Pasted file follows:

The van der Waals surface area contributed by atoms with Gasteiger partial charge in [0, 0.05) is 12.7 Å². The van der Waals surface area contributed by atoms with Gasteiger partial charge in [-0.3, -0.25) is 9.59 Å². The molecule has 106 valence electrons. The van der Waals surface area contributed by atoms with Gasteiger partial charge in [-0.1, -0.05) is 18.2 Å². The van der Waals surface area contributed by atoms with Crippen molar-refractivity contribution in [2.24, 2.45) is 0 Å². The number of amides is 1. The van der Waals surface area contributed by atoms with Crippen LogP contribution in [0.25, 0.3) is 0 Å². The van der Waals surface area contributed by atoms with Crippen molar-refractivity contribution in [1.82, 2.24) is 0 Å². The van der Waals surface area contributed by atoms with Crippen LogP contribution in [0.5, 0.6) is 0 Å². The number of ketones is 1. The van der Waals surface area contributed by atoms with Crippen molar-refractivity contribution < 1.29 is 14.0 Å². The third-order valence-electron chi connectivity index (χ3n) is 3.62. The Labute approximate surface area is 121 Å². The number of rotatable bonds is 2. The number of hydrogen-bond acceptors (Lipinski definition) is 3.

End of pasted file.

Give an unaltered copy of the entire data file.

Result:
The van der Waals surface area contributed by atoms with Gasteiger partial charge in [0, 0.05) is 12.7 Å². The van der Waals surface area contributed by atoms with Gasteiger partial charge in [-0.3, -0.25) is 9.59 Å². The molecule has 106 valence electrons. The van der Waals surface area contributed by atoms with Gasteiger partial charge in [-0.1, -0.05) is 18.2 Å². The van der Waals surface area contributed by atoms with Crippen molar-refractivity contribution in [2.24, 2.45) is 0 Å². The number of amides is 1. The van der Waals surface area contributed by atoms with Crippen LogP contribution in [0.25, 0.3) is 0 Å². The van der Waals surface area contributed by atoms with Crippen molar-refractivity contribution in [1.82, 2.24) is 0 Å². The van der Waals surface area contributed by atoms with Crippen LogP contribution in [0.5, 0.6) is 0 Å². The number of ketones is 1. The van der Waals surface area contributed by atoms with Crippen molar-refractivity contribution < 1.29 is 14.0 Å². The third-order valence-electron chi connectivity index (χ3n) is 3.62. The Labute approximate surface area is 121 Å². The number of rotatable bonds is 2. The number of hydrogen-bond acceptors (Lipinski definition) is 3.